Police shoot dead Louisiana. bank hostage taker

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Authorities say a man who took hostages at a bank in rural Louisiana shot the two remaining hostages before being shot and killed by police early Wednesday.
 
Louisiana State Police Superintendent Col. Mike Edmonson said the hostages were taken from the scene at the Tensas State Bank branch in St. Joseph, La., in critical condition.
 
The suspect is a 20-year-old local man — identified as 20-year-old Fuaed Abdo Ahmed — whose family owns a convenience store in Mississippi River town, Edmondson, said.
 
"I wouldn't expect something like that to happen here,'' Mayor Edward Brown said. "It's just bizarre."
 
St. Joseph is a quiet farming town of about 1,200 residents.
 
Earlier, the suspect seized the three bank employees before releasing a female hostage after nine hours. A man and a woman remained captive.
 
Family members of some hostages told the Monroe News Star, published by Gannett, the parent company of USA TODAY, that they had heard the gunman had given authorities 10 hours to adhere to his demands, which were not revealed.
 
At about 4 p.m. CT, a car broke through a police perimeter and drove toward the bank, the News Star reported. It said the driver, a family member of the suspect, was arrested at gunpoint.
 
The suspect has at least one weapon, a handgun, Edmondson said, adding there was no indication he had explosives.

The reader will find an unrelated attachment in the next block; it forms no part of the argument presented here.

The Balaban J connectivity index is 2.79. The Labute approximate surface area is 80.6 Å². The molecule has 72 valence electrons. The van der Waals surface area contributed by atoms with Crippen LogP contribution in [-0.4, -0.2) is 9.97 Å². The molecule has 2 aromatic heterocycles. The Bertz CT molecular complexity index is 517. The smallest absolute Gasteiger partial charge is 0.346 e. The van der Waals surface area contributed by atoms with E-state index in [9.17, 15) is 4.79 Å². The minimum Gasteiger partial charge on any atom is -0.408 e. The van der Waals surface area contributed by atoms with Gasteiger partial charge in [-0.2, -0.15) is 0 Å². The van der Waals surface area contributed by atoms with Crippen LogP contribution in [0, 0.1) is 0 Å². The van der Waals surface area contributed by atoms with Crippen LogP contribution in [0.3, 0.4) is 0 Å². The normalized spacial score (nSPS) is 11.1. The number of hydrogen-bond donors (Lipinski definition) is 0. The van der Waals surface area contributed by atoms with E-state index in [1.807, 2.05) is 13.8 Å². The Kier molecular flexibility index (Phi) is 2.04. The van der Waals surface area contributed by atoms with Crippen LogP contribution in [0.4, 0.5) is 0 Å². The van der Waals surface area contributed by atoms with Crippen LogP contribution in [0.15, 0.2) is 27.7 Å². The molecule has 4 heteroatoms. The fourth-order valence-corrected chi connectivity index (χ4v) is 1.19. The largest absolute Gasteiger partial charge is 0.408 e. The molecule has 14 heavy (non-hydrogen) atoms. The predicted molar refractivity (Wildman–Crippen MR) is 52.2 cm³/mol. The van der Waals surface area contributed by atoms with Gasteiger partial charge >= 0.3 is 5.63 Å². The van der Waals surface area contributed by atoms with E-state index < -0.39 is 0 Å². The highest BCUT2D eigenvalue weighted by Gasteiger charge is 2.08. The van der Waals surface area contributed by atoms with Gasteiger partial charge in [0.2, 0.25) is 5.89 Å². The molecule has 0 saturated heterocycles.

He said the suspect was apparently armed with "some type of automatic weapon," AP wrote.
 
About 100 law enforcement personnel, including the FBI, U.S. Marshal Service, a bomb squad and sheriff's deputies from four parishes, were assembled, and lights were brought in as negotiations dragged into the night. A no-fly zone with a radius of 5 miles and up to 5,000 feet was imposed above the bank.
 
Authorities have blocked Highway 128, the main road that runs through the town, the seat of Tensas Parish, southeast of Monroe and downriver from Vicksburg, Miss.
 
Residents were unnerved by the massive police presence, which included a SWAT team.
 
"It's kind of startling for the residents. We're not accustomed to this kind of activity," Richardo Miles, a 25-year-old farmworker, told the Associated Press. "Some people are pretty scared. They're nervous."
 
Some have left town, the mayor said.
 
"It's a quiet town. Very little crime. So this is amazing," he said.
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